Jiffy Pop was her first corn-themed work, a hanging sculpture comprised of half-consumed corn on the cob “missiles,” a commentary on how corn has an ambivalent identity in the world, “at once a source of nourishment and a cause of conflict.” Keeping Time was her final thesis piece in her corn studies series, featuring a glass corncob encased in a music box, honoring the ritual of actually enjoying corn and the legacy of her grandfather who has since passed. “It really came full-circle,” she says. “The Keeping Time music box really hearkened back to the original love of corn, this affirmation of eating and enjoying corn, ritualizing the approach people take to eating corn cobs.” The glass cob has “bites” taken out of it, and those bite patterns dictate the tune played by the functioning music box.
Out of her investigation with corn, Escalante opened up a network of connections within the community she never previously imagined. In San Jose, the San Jose Museum of Art hosted a collaborative project called Around the Table with satellite exhibitions held throughout the city all on the theme of food and what we “bring to the table” in the hidden political and social choices we make in what we eat. She was involved in the Lend Me Your Ears exhibition at Art Object Gallery, produced in partnership with the Ecological Farming Association, which focused on the themes of modern and sustainable farming.
Not only did her corn explorations connect her to a greater community of food and environmental activism, but it also helped her re-connect with a part of her heritage she had grown disconnected from. Her mother’s side is German and her father’s side is from El Salvador. Growing up in California, she felt little connection to her El Salvadoran heritage. “Through this project I rediscovered my heritage and roots. It actually allowed me to connect with some really amazing organizations in San Jose, ultimately seeing this series as family portraits for me on a personal level. It was a perfect marriage of two halves.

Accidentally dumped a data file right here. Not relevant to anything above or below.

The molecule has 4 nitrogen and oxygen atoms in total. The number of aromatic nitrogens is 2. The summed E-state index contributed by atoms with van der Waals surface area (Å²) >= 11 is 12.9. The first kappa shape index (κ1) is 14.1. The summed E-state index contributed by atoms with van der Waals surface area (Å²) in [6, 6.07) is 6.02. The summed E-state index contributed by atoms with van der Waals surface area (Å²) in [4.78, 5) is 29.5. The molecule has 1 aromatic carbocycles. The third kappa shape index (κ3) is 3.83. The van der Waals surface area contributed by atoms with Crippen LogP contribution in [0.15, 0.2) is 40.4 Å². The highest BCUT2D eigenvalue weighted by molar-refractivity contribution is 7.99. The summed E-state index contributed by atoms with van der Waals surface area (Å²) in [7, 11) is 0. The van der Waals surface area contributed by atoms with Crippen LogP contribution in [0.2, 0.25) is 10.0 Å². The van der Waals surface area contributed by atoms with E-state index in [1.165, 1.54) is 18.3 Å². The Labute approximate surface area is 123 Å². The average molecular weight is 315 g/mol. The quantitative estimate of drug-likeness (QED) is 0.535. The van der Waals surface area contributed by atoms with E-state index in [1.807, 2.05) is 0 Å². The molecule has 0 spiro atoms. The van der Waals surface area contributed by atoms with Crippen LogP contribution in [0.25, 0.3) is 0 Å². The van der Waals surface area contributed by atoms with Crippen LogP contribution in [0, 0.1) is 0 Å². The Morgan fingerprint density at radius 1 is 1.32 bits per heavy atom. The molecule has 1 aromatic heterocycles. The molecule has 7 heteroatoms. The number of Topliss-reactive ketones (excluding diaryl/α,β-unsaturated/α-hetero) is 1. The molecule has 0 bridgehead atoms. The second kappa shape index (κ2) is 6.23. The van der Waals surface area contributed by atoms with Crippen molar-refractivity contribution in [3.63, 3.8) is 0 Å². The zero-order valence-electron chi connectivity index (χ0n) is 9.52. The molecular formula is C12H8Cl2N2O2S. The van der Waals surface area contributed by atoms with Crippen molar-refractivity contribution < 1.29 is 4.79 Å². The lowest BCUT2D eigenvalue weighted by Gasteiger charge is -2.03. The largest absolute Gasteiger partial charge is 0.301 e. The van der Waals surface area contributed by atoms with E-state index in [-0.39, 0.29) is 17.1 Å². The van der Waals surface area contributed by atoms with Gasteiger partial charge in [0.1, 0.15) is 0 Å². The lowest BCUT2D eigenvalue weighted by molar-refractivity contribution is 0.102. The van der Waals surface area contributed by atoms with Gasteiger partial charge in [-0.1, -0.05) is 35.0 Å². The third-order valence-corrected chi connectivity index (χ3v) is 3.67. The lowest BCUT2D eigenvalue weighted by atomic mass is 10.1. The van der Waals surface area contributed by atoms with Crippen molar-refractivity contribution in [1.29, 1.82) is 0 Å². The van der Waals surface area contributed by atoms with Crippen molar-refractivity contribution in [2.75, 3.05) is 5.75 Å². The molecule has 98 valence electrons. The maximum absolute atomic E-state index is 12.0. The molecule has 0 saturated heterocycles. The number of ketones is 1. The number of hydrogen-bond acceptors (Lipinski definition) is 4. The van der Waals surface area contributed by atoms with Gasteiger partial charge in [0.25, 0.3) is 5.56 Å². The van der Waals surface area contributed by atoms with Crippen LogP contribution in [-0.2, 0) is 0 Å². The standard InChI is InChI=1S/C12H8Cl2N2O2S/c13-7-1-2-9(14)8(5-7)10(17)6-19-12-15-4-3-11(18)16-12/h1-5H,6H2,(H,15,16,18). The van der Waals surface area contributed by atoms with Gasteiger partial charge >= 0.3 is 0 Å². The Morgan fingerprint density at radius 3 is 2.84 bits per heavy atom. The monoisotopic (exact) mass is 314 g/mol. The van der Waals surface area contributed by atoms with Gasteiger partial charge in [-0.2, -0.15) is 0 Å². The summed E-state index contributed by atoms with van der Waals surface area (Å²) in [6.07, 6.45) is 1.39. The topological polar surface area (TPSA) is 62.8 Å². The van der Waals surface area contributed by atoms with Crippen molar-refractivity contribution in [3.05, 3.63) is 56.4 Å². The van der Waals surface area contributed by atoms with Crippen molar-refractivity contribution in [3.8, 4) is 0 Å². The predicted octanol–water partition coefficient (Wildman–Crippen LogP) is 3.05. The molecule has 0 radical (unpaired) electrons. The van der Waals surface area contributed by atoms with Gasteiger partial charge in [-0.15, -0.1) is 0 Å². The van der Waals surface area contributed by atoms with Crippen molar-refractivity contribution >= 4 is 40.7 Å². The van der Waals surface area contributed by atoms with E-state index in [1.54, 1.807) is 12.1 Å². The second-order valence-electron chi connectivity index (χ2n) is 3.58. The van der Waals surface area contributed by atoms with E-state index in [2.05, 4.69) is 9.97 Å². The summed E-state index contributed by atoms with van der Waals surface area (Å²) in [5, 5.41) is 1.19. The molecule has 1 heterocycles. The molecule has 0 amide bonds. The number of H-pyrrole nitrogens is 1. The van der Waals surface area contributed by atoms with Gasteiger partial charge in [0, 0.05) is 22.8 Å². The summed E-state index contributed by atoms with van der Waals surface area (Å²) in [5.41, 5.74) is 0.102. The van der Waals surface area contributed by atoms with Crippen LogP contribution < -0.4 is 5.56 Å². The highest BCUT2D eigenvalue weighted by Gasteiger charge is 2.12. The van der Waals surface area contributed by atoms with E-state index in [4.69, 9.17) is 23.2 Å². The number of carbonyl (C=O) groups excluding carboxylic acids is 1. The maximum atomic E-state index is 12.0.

She was part of a group exhibition called Maize y Mas: From Mother to Monster?, contemporary art exhibition exploring the unique heritage of corn in the Americas, at Movimiento de Arte y Cultura Latino Americana (MACLA) in San Jose.
“I’m looking at this body of work through two very different lenses, but they still represent all of the things I see in this work,” she says. The story of corn is not only how we, as a culture, have grown disconnected from the land and turned something that once represented life into an agent of destruction, but also of how we – and Escalante as the artist specifically – have become disconnected from our own culture, heritage, and history.
“The story of corn for me is symbolic of the way we have disconnected ourselves from growing from the earth, from creation,” Escalante says. “That’s true culturally as well as our tenuous connection to where our food comes from now and what we’re actually consuming.”
In what is perhaps the natural evolution of her work as an artist concerned with issues of social and environmental justice as well as cultural history, Escalante has now taken on the role of an educator, teaching classes at San Jose State University on jewelry and small metals. “My life’s goal, when I finally chose to do what I wanted to do which was to make visual art, was also to be an educator.” Now she teaches students new to metalsmithing the time-honored tradition of metallurgy and demystifies the techniques. “[Metallurgy is so completely] based on process and really honoring traditional techniques, I feel honored being able to pass that on to the next generation. It sounds corny but it’s true!”
No pun intended.